Twenty Years After Krieger V Law Society Of Alberta: Law Society Discipline Of Crown Prosecutors And Government Lawyers, Andrew Flavelle Martin

Articles, Book Chapters, & Popular Press

Krieger v. Law Society of Alberta held that provincial and territorial law societies have disciplinary jurisdiction over Crown prosecutors for conduct outside of prosecutorial discretion. The reasoning in Krieger would also apply to government lawyers. The apparent consensus is that law societies rarely exercise that jurisdiction. But in those rare instances, what conduct do Canadian law societies discipline Crown prosecutors and government lawyers for? In this article, I canvass reported disciplinary decisions to demonstrate that, while law societies sometimes discipline Crown prosecutors for violations unique to those lawyers, they often do so for violations applicable to all lawyers — particularly …


Vaccine Development, The China Dilemma, And International Regulatory Challenges, Peter K. Yu Oct 2023

Vaccine Development, The China Dilemma, And International Regulatory Challenges, Peter K. Yu

Faculty Scholarship

This article examines the role played by China in the development of international regulatory standards at the intersection of intellectual prop- erty, international trade, and public health. It begins by briefly discussing the role China has played in the global health arena during the COVID-19 pandemic. The article then highlights the difficulty in determining how best to engage with the country in the development of new international regula- tory standards. It shows that the preferred method of engagement will likely depend on one’s perspective on China’s potential contributions and hin- drances: a perspective that focuses on global competition—in the economic, …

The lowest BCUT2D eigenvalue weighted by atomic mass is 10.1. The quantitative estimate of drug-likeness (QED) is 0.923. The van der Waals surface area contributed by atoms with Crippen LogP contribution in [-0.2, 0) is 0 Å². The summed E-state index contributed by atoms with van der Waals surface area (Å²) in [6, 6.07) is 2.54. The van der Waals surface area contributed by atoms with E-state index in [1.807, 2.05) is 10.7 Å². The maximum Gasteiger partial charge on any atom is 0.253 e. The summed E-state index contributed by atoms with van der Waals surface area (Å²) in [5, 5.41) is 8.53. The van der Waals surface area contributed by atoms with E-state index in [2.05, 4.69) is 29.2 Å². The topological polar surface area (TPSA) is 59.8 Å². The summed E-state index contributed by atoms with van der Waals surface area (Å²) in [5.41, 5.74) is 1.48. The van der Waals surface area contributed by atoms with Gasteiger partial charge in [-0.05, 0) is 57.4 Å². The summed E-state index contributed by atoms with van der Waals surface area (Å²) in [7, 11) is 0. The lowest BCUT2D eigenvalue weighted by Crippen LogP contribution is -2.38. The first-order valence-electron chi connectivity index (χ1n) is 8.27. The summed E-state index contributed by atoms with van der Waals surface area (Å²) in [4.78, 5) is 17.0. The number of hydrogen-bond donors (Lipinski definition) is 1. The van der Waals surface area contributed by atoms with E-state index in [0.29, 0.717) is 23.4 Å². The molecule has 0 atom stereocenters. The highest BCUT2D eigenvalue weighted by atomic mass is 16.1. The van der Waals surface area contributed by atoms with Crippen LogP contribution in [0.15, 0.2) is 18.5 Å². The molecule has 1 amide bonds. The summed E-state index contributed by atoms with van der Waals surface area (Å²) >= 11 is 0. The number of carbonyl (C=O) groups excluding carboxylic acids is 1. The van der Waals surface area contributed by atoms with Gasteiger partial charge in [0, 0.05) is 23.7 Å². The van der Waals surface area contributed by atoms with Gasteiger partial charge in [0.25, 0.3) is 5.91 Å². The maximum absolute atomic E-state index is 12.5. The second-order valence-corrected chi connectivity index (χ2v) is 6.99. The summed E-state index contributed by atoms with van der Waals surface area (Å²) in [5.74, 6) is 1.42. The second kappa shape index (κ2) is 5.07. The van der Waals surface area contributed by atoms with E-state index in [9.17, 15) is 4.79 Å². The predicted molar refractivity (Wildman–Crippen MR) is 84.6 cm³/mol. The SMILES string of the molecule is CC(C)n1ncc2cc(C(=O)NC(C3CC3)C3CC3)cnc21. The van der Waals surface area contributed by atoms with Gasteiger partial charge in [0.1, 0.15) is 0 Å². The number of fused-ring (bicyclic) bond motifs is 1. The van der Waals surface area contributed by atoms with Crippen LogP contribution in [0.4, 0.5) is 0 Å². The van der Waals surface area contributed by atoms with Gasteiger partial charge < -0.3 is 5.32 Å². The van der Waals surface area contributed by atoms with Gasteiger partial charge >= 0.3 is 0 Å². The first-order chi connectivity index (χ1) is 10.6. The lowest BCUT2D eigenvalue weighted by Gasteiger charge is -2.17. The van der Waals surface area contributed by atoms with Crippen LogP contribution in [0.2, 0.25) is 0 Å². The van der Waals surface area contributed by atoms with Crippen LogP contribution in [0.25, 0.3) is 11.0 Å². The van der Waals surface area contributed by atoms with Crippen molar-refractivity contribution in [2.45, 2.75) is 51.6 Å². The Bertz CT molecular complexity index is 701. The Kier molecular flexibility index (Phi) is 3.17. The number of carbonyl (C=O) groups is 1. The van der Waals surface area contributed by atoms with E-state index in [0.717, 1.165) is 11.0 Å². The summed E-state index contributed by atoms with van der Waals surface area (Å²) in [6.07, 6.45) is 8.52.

Writing And Resisting Colonial Genocide, Heidi Matthews, Luann Good Gingrich, Joel Ong Sep 2023

Writing And Resisting Colonial Genocide, Heidi Matthews, Luann Good Gingrich, Joel Ong

Articles & Book Chapters

Canada has pursued policies of Indigenous assimilation and annihilation, many of which continue today. Among others, these include ‘Indian residential schools’, the Indian Act, welfare-state child removals, the Sixties Scoop, the prohibition of cultural practices, forced sterilization and environmental destruction. We are scholars co-leading a large interdisciplinary programme of research studying ‘colonial genocide’. Our research seeks to understand how historic colonialism and its contemporary manifestations rely on genocidal logic for power and profit. While we begin in Turtle Island, our work has global application. The act of naming is a powerful analytical and political tool, and ‘genocide’ is one of …


Future-Proofing U.S. Laws For War Crimes Investigations In The Digital Era, Rebecca Hamilton Jul 2023

Future-Proofing U.S. Laws For War Crimes Investigations In The Digital Era, Rebecca Hamilton